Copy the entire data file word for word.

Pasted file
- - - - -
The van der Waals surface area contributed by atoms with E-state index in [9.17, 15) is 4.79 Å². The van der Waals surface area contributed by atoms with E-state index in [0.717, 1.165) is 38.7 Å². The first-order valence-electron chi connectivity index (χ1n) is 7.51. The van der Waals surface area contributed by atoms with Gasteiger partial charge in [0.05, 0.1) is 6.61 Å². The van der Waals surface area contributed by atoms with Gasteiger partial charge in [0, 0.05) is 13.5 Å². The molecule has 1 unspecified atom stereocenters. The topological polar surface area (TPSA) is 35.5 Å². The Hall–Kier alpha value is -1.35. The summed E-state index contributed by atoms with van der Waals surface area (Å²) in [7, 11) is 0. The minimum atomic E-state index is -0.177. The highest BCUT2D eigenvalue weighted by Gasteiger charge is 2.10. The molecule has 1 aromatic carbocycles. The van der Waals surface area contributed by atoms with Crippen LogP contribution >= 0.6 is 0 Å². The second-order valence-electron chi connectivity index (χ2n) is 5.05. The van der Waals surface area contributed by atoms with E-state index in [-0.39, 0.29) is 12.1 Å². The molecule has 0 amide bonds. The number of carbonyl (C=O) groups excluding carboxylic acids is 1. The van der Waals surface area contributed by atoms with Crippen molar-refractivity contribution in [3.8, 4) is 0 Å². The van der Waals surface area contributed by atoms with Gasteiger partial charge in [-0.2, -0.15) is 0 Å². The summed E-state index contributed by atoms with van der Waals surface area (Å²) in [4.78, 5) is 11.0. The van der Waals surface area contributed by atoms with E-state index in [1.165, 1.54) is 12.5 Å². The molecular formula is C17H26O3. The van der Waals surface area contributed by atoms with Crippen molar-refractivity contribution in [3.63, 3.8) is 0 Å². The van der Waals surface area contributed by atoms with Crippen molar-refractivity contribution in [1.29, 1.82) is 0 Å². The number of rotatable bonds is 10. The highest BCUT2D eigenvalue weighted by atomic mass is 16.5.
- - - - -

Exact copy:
The van der Waals surface area contributed by atoms with E-state index in [9.17, 15) is 4.79 Å². The van der Waals surface area contributed by atoms with E-state index in [0.717, 1.165) is 38.7 Å². The first-order valence-electron chi connectivity index (χ1n) is 7.51. The van der Waals surface area contributed by atoms with Gasteiger partial charge in [0.05, 0.1) is 6.61 Å². The van der Waals surface area contributed by atoms with Gasteiger partial charge in [0, 0.05) is 13.5 Å². The molecule has 1 unspecified atom stereocenters. The topological polar surface area (TPSA) is 35.5 Å². The Hall–Kier alpha value is -1.35. The summed E-state index contributed by atoms with van der Waals surface area (Å²) in [7, 11) is 0. The minimum atomic E-state index is -0.177. The highest BCUT2D eigenvalue weighted by Gasteiger charge is 2.10. The molecule has 1 aromatic carbocycles. The van der Waals surface area contributed by atoms with Crippen LogP contribution >= 0.6 is 0 Å². The second-order valence-electron chi connectivity index (χ2n) is 5.05. The van der Waals surface area contributed by atoms with E-state index in [-0.39, 0.29) is 12.1 Å². The molecule has 0 amide bonds. The number of carbonyl (C=O) groups excluding carboxylic acids is 1. The van der Waals surface area contributed by atoms with Crippen molar-refractivity contribution in [3.8, 4) is 0 Å². The van der Waals surface area contributed by atoms with Gasteiger partial charge in [-0.2, -0.15) is 0 Å². The summed E-state index contributed by atoms with van der Waals surface area (Å²) in [4.78, 5) is 11.0. The van der Waals surface area contributed by atoms with E-state index in [1.165, 1.54) is 12.5 Å². The molecular formula is C17H26O3. The van der Waals surface area contributed by atoms with Crippen molar-refractivity contribution in [3.63, 3.8) is 0 Å². The van der Waals surface area contributed by atoms with Crippen molar-refractivity contribution in [1.29, 1.82) is 0 Å². The number of rotatable bonds is 10. The highest BCUT2D eigenvalue weighted by atomic mass is 16.5.